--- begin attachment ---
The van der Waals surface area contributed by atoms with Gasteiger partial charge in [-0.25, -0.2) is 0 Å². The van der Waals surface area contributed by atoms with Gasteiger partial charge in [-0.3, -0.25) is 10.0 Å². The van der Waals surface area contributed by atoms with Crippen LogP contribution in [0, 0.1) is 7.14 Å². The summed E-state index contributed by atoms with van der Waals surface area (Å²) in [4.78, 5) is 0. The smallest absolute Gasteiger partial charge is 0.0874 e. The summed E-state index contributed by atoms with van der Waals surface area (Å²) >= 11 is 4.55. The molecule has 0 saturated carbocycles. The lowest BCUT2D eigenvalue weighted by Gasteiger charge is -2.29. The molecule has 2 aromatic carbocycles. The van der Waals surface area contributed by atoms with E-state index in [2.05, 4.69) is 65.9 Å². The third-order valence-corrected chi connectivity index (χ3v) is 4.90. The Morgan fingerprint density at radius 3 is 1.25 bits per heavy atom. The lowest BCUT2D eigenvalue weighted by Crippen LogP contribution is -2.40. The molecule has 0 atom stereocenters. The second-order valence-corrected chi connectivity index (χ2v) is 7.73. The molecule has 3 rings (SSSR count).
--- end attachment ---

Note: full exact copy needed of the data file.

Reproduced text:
The van der Waals surface area contributed by atoms with Gasteiger partial charge in [-0.25, -0.2) is 0 Å². The van der Waals surface area contributed by atoms with Gasteiger partial charge in [-0.3, -0.25) is 10.0 Å². The van der Waals surface area contributed by atoms with Crippen LogP contribution in [0, 0.1) is 7.14 Å². The summed E-state index contributed by atoms with van der Waals surface area (Å²) in [4.78, 5) is 0. The smallest absolute Gasteiger partial charge is 0.0874 e. The summed E-state index contributed by atoms with van der Waals surface area (Å²) >= 11 is 4.55. The molecule has 0 saturated carbocycles. The lowest BCUT2D eigenvalue weighted by Gasteiger charge is -2.29. The molecule has 2 aromatic carbocycles. The van der Waals surface area contributed by atoms with E-state index in [2.05, 4.69) is 65.9 Å². The third-order valence-corrected chi connectivity index (χ3v) is 4.90. The Morgan fingerprint density at radius 3 is 1.25 bits per heavy atom. The lowest BCUT2D eigenvalue weighted by Crippen LogP contribution is -2.40. The molecule has 0 atom stereocenters. The second-order valence-corrected chi connectivity index (χ2v) is 7.73. The molecule has 3 rings (SSSR count).